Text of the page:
The point, she says, is that a high percentage of private-pay patients will not stabilize net operating income at assisted living or skilled nursing facilities. Because all patients inevitably become Medicaid recipients, these properties face an inordinate amount of risk since that program is coming up against financial strain due to a shirking labor force.The more a property relies on Medicaid, the more variability in cash flows, explains Gorman. The variable service component share of monthly fee income depends on the type of facility, with the share rising along the care spectrum from 5% to 10% for independent living, all the way up to 75% for skilled nursing/Alzheimer facilities. At the same time, NOI growth decreases along the same spectrum. CCRCs have the highest year-over-year NOI growth–26% between 2005 and 2006–followed by independent living at 18% and then assisted living at 8%, according to the 2006 State of Senior Housing Survey administered by the American Seniors Housing Association.

“The risks of intense care facilities can be attributed to the complexities of Medicaid reimbursement, labor shortages in nursing aides and healthcare support staff, and the amount of customization and maintenance required at intense care facilities,” says Gorman. However, the level of risk varies by state. Areas with high elderly populations have high Medicaid reimbursement rates–Arizona, for instance, has a rate of 65.77%, while New York has the national minimum of 50%.

Demographics, too, may work against traditional seniors housing product, says Gorman. The need for qualified aides and healthcare support–typically entry-level positions–is so great that the demand exceeds supply, according to the Bureau of Labor Statistics. “As a result, ALF and SNF in some states need to increase wages to retain staff or employ expensive temporary nursing agencies to fill gaps,” she states.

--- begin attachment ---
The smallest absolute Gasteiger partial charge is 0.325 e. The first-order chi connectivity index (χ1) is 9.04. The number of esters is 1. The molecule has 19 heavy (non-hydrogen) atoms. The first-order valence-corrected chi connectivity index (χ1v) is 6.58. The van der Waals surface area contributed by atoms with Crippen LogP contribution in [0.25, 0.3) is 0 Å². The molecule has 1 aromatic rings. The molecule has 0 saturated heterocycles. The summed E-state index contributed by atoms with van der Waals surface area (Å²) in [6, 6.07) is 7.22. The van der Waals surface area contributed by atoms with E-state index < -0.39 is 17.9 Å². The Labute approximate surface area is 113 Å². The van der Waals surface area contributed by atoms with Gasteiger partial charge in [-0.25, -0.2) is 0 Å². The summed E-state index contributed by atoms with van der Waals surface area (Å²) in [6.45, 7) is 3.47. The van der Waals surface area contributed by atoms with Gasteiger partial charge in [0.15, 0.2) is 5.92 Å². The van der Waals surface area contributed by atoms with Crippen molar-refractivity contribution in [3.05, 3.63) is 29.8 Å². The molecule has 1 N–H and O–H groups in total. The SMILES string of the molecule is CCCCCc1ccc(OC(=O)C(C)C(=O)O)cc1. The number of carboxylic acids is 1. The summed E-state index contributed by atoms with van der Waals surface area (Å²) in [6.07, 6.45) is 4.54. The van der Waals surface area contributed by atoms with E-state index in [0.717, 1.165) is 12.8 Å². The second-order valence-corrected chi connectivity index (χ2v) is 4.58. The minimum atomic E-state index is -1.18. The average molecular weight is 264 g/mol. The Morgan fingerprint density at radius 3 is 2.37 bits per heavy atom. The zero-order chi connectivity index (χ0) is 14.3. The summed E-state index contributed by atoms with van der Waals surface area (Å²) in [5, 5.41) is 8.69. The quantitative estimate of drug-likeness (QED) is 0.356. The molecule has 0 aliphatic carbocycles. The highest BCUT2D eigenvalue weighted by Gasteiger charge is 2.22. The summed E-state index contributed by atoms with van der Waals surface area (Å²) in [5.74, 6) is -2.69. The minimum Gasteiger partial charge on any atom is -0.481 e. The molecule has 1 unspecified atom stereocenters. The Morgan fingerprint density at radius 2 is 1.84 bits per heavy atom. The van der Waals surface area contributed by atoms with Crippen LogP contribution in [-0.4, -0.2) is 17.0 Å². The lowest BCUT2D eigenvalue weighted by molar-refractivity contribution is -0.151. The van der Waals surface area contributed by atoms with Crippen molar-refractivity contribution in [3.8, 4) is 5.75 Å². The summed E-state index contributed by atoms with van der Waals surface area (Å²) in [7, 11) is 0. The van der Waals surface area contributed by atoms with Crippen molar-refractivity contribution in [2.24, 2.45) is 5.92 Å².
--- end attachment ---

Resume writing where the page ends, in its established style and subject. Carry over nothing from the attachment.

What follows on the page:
Also, the level of build-out for a facility–amenities, safety features and the like–can cost a chunk of change, as do the higher liability insurance and labor costs of the asset, particularly in skilled nursing and Alzheimer care centers. “Though the maze of entitlements, state-level need demonstration, and Medicaid complexities do create high barriers to entry at the intense care-level of the market, the impact to pricing power and returns does not outweigh the escalating, volatile costs of operating assisted living, skilled nursing and Alzheimer’s care facilities,” says Gorman.

These risks are playing themselves out in the capital markets, with cap rates for age-restricted apartments the lowest at 7.1%, and skilled nursing facilities the highest, at 12.1%, in 2007. As a result, Gorman suggests that investors diversify their portfolios when it comes to senior housing investment. “Investors today will recognize that the demographics that make senior housing a slam dunk will favor new aging-in-place product types to the traditional nursing home facilities of the past,” she says.